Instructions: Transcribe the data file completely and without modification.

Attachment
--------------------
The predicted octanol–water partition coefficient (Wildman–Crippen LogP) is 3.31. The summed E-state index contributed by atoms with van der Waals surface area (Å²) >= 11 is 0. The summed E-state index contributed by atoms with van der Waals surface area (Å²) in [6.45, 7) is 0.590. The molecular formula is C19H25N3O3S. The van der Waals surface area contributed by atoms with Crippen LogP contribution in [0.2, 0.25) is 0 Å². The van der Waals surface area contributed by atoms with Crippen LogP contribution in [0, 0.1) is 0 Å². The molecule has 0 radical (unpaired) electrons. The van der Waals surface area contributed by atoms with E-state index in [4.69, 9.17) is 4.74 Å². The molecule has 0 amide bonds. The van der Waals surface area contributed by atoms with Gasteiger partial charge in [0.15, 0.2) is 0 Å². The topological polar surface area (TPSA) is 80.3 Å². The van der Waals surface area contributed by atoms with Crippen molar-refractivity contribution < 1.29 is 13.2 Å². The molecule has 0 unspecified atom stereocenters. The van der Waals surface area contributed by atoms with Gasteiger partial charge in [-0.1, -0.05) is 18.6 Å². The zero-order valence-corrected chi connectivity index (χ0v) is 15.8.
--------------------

The predicted octanol–water partition coefficient (Wildman–Crippen LogP) is 3.31. The summed E-state index contributed by atoms with van der Waals surface area (Å²) >= 11 is 0. The summed E-state index contributed by atoms with van der Waals surface area (Å²) in [6.45, 7) is 0.590. The molecular formula is C19H25N3O3S. The van der Waals surface area contributed by atoms with Crippen LogP contribution in [0.2, 0.25) is 0 Å². The van der Waals surface area contributed by atoms with Crippen LogP contribution in [0, 0.1) is 0 Å². The molecule has 0 radical (unpaired) electrons. The van der Waals surface area contributed by atoms with E-state index in [4.69, 9.17) is 4.74 Å². The molecule has 0 amide bonds. The van der Waals surface area contributed by atoms with Gasteiger partial charge in [0.15, 0.2) is 0 Å². The topological polar surface area (TPSA) is 80.3 Å². The van der Waals surface area contributed by atoms with Crippen molar-refractivity contribution < 1.29 is 13.2 Å². The molecule has 0 unspecified atom stereocenters. The van der Waals surface area contributed by atoms with Gasteiger partial charge in [-0.1, -0.05) is 18.6 Å². The zero-order valence-corrected chi connectivity index (χ0v) is 15.8.